Weta Workshop

Weta Workshop is a special effects and prop company based in Miramar, New Zealand, producing effects for television and film.

Weta Workshop
Privately held company
IndustryVisual effects, animation
Founded1987 (as RT Effects)
FounderRichard Taylor 
HeadquartersWellington, New Zealand
Key people
Richard Taylor, Tania Rodger, Jamie Selkirk, Peter Jackson

Founded in 1987 by Richard Taylor and Tania Rodger as RT Effects, Weta Workshop has produced creatures and makeup effects for the TV series Hercules: The Legendary Journeys and Xena: Warrior Princess and effects for films such as Meet the Feebles and Heavenly Creatures. A digital division, Weta Digital, was formed in 1993.

Weta Workshop's output came to worldwide prominence with director Peter Jackson's film trilogy The Lord of the Rings, producing sets, costumes, armour, weapons, creatures and miniatures. It supported the creation of Reclaiming the Blade (2009), a documentary film on stage combat, historical European and Asian swordsmanship.[1]

The company is named after the New Zealand weta, one of the world's largest insects, which is also featured in the logo.



For the Lord of the Rings film trilogy realistic looking PVC chainmail was made, not just for the lead actors, but also for the hundreds of extras that appeared throughout the films. PVC pipe was cut into rings, assembled by hand into armor, and then electroplated. A total of 82.9 million links were manufactured from 7 miles of PVC pipe.


The term bigature is Weta Workshop's nickname for a very large miniature model.[2] They are used in the Lord of the Rings film trilogy, with the largest of them measuring some 9 metres high. Extensive computer graphics techniques and computer-controlled cameras were used to seamlessly mesh the Bigature photography with live actors and scenes. Weta also used Bigatures in Peter Jackson's King Kong.

Bigatures used in The Lord of the Rings film trilogy include:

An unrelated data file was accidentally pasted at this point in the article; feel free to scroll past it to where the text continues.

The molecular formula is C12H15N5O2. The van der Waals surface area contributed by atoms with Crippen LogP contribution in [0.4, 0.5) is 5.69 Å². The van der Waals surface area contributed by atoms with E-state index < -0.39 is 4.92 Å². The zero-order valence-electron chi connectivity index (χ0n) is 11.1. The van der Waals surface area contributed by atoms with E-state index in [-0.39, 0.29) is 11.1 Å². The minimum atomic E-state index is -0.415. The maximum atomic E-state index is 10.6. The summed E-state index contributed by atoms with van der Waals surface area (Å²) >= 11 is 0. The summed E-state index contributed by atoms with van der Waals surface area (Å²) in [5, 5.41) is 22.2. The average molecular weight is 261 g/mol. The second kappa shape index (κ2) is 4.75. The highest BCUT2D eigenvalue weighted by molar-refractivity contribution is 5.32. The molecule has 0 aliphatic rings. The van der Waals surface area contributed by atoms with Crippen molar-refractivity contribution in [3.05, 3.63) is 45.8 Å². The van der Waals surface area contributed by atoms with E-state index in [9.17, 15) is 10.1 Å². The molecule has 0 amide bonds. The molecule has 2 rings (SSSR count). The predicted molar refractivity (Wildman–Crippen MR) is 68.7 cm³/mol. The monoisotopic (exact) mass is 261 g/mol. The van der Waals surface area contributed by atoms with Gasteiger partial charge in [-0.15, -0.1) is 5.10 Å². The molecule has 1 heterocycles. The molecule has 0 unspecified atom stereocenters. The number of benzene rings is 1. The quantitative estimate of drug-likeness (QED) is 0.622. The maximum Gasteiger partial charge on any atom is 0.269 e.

Weta Legs

The name "Weta Legs" is Weta Workshop's name for a "low profile, professional grade reverse leg stilt" developed by Kim Graham and Weta technicians and manufactured by Performing Legs Ltd. Designed and largely hand-made[3] by their sculptor-designer, Kim Graham, these digitigrade leg extensions are intended for "creature and costume performances in movies, television, theatre, circus, street performances and other creative performances."[4]

Originally reserved for "commercial film and television projects", Weta brought them to market – in relatively limited quantities – for online purchase by members of the public in 2010. With the ability to take extra prosthetics such as layers of fur or skin "to resemble a digitigrade leg, from canine and feline to fantastical demons, dragons, satyrs and even robots", these devices are promoted as being easy to get used to, partly because they "allow for realistic and natural movement as they are jointed at the knee and the ankle."[5]

Citing low pre-order numbers, Weta unceremoniously canceled the commercial production of Weta Legs by informing those who did pre-order by email. The Weta Legs page has since been removed from Weta's website.

Weta Tenzan Chain Maille

The workshop now has a division, Weta Tenzan Chain Maille, making chainmail for film work. PVC injection was used for the armor in Kingdom of Heaven, giving better results than the process for Lord of the Rings.[6] Versions electroplated with a thin layer of metal have the same look as real chain mail, move like metal at one third the weight, and are much cheaper. Aluminium or steel mail for high-impact stuntwork is also produced.[7]

Special effects filmography


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